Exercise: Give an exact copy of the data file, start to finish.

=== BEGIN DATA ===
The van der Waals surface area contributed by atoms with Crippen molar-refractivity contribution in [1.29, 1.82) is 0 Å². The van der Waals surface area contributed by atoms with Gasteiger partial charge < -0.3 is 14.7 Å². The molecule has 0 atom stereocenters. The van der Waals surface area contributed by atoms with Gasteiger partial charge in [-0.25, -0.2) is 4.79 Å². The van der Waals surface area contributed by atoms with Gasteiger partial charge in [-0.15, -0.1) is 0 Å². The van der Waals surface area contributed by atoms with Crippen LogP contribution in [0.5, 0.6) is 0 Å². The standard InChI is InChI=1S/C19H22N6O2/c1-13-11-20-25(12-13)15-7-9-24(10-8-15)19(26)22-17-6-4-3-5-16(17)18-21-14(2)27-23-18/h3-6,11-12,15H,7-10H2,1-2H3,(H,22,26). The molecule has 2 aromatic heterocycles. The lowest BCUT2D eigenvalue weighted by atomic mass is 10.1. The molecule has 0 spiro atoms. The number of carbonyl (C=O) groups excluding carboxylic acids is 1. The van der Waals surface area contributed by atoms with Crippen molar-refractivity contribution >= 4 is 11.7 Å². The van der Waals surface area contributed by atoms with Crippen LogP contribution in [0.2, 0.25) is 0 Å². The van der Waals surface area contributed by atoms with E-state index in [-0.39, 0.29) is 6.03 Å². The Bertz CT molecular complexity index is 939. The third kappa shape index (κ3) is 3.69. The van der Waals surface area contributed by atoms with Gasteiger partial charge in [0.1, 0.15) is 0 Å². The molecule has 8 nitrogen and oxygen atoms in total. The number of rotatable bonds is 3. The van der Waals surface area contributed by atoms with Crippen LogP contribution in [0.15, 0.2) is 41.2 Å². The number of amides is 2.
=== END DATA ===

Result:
The van der Waals surface area contributed by atoms with Crippen molar-refractivity contribution in [1.29, 1.82) is 0 Å². The van der Waals surface area contributed by atoms with Gasteiger partial charge < -0.3 is 14.7 Å². The molecule has 0 atom stereocenters. The van der Waals surface area contributed by atoms with Gasteiger partial charge in [-0.25, -0.2) is 4.79 Å². The van der Waals surface area contributed by atoms with Gasteiger partial charge in [-0.15, -0.1) is 0 Å². The van der Waals surface area contributed by atoms with Crippen LogP contribution in [0.5, 0.6) is 0 Å². The standard InChI is InChI=1S/C19H22N6O2/c1-13-11-20-25(12-13)15-7-9-24(10-8-15)19(26)22-17-6-4-3-5-16(17)18-21-14(2)27-23-18/h3-6,11-12,15H,7-10H2,1-2H3,(H,22,26). The molecule has 2 aromatic heterocycles. The lowest BCUT2D eigenvalue weighted by atomic mass is 10.1. The molecule has 0 spiro atoms. The number of carbonyl (C=O) groups excluding carboxylic acids is 1. The van der Waals surface area contributed by atoms with Crippen molar-refractivity contribution >= 4 is 11.7 Å². The van der Waals surface area contributed by atoms with Crippen LogP contribution in [0.2, 0.25) is 0 Å². The van der Waals surface area contributed by atoms with E-state index in [-0.39, 0.29) is 6.03 Å². The Bertz CT molecular complexity index is 939. The third kappa shape index (κ3) is 3.69. The van der Waals surface area contributed by atoms with Gasteiger partial charge in [0.1, 0.15) is 0 Å². The molecule has 8 nitrogen and oxygen atoms in total. The number of rotatable bonds is 3. The van der Waals surface area contributed by atoms with Crippen LogP contribution in [0.15, 0.2) is 41.2 Å². The number of amides is 2.